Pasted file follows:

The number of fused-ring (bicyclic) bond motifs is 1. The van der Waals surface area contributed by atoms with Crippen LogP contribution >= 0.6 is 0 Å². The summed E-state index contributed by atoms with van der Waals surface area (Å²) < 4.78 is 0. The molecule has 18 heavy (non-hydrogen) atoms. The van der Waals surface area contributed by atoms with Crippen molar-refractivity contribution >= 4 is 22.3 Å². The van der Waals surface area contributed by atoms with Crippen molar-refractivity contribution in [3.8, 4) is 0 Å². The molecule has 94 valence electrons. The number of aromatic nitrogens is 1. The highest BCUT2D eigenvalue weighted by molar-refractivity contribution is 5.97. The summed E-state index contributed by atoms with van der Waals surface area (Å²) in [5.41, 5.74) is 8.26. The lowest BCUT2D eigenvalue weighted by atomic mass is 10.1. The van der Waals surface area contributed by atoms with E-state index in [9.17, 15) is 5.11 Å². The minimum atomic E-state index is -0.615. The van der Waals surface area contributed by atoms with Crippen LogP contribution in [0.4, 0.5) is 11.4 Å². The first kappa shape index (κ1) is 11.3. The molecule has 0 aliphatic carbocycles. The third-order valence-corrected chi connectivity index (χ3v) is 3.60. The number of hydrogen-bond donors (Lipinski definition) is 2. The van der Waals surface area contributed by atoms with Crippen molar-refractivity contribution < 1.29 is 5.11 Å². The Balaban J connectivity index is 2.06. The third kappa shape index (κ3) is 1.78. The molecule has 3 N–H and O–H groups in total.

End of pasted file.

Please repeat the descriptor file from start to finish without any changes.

The number of fused-ring (bicyclic) bond motifs is 1. The van der Waals surface area contributed by atoms with Crippen LogP contribution >= 0.6 is 0 Å². The summed E-state index contributed by atoms with van der Waals surface area (Å²) < 4.78 is 0. The molecule has 18 heavy (non-hydrogen) atoms. The van der Waals surface area contributed by atoms with Crippen molar-refractivity contribution >= 4 is 22.3 Å². The van der Waals surface area contributed by atoms with Crippen molar-refractivity contribution in [3.8, 4) is 0 Å². The molecule has 94 valence electrons. The number of aromatic nitrogens is 1. The highest BCUT2D eigenvalue weighted by molar-refractivity contribution is 5.97. The summed E-state index contributed by atoms with van der Waals surface area (Å²) in [5.41, 5.74) is 8.26. The lowest BCUT2D eigenvalue weighted by atomic mass is 10.1. The van der Waals surface area contributed by atoms with E-state index in [9.17, 15) is 5.11 Å². The minimum atomic E-state index is -0.615. The van der Waals surface area contributed by atoms with Crippen LogP contribution in [0.4, 0.5) is 11.4 Å². The first kappa shape index (κ1) is 11.3. The molecule has 0 aliphatic carbocycles. The third-order valence-corrected chi connectivity index (χ3v) is 3.60. The number of hydrogen-bond donors (Lipinski definition) is 2. The van der Waals surface area contributed by atoms with Crippen molar-refractivity contribution < 1.29 is 5.11 Å². The Balaban J connectivity index is 2.06. The third kappa shape index (κ3) is 1.78. The molecule has 3 N–H and O–H groups in total.